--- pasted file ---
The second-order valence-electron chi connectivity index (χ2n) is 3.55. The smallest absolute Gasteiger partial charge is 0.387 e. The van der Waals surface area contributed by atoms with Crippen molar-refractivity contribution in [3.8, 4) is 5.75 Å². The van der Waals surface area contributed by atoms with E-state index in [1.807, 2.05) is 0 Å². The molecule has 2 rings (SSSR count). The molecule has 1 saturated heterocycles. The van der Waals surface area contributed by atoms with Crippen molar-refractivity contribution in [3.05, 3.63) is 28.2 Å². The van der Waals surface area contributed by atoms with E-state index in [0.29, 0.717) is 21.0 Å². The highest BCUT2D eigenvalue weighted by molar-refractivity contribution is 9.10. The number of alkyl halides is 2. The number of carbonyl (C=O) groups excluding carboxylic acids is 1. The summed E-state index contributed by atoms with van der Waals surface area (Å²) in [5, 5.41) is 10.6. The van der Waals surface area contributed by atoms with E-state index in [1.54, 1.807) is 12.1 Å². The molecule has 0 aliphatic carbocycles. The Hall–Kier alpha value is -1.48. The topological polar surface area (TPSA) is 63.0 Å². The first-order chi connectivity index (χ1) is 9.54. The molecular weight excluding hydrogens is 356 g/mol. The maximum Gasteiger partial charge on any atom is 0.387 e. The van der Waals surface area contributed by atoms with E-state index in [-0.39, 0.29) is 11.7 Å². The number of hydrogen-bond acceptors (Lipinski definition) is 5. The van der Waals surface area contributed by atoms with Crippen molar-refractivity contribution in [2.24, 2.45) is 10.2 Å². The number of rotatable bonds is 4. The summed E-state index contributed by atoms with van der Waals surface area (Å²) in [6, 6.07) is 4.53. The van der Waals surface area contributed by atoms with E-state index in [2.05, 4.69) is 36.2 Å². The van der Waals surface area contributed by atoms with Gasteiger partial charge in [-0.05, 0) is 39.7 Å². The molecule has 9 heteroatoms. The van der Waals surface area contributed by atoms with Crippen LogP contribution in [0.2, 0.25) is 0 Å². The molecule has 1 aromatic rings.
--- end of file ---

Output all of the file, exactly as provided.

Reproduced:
The second-order valence-electron chi connectivity index (χ2n) is 3.55. The smallest absolute Gasteiger partial charge is 0.387 e. The van der Waals surface area contributed by atoms with Crippen molar-refractivity contribution in [3.8, 4) is 5.75 Å². The van der Waals surface area contributed by atoms with E-state index in [1.807, 2.05) is 0 Å². The molecule has 2 rings (SSSR count). The molecule has 1 saturated heterocycles. The van der Waals surface area contributed by atoms with Crippen molar-refractivity contribution in [3.05, 3.63) is 28.2 Å². The van der Waals surface area contributed by atoms with E-state index in [0.29, 0.717) is 21.0 Å². The highest BCUT2D eigenvalue weighted by molar-refractivity contribution is 9.10. The number of alkyl halides is 2. The number of carbonyl (C=O) groups excluding carboxylic acids is 1. The summed E-state index contributed by atoms with van der Waals surface area (Å²) in [5, 5.41) is 10.6. The van der Waals surface area contributed by atoms with E-state index in [1.54, 1.807) is 12.1 Å². The molecule has 0 aliphatic carbocycles. The Hall–Kier alpha value is -1.48. The topological polar surface area (TPSA) is 63.0 Å². The first-order chi connectivity index (χ1) is 9.54. The molecular weight excluding hydrogens is 356 g/mol. The maximum Gasteiger partial charge on any atom is 0.387 e. The van der Waals surface area contributed by atoms with E-state index in [-0.39, 0.29) is 11.7 Å². The number of hydrogen-bond acceptors (Lipinski definition) is 5. The van der Waals surface area contributed by atoms with Crippen molar-refractivity contribution in [2.24, 2.45) is 10.2 Å². The number of rotatable bonds is 4. The summed E-state index contributed by atoms with van der Waals surface area (Å²) in [6, 6.07) is 4.53. The van der Waals surface area contributed by atoms with E-state index in [2.05, 4.69) is 36.2 Å². The van der Waals surface area contributed by atoms with Gasteiger partial charge in [-0.05, 0) is 39.7 Å². The molecule has 9 heteroatoms. The van der Waals surface area contributed by atoms with Crippen LogP contribution in [0.2, 0.25) is 0 Å². The molecule has 1 aromatic rings.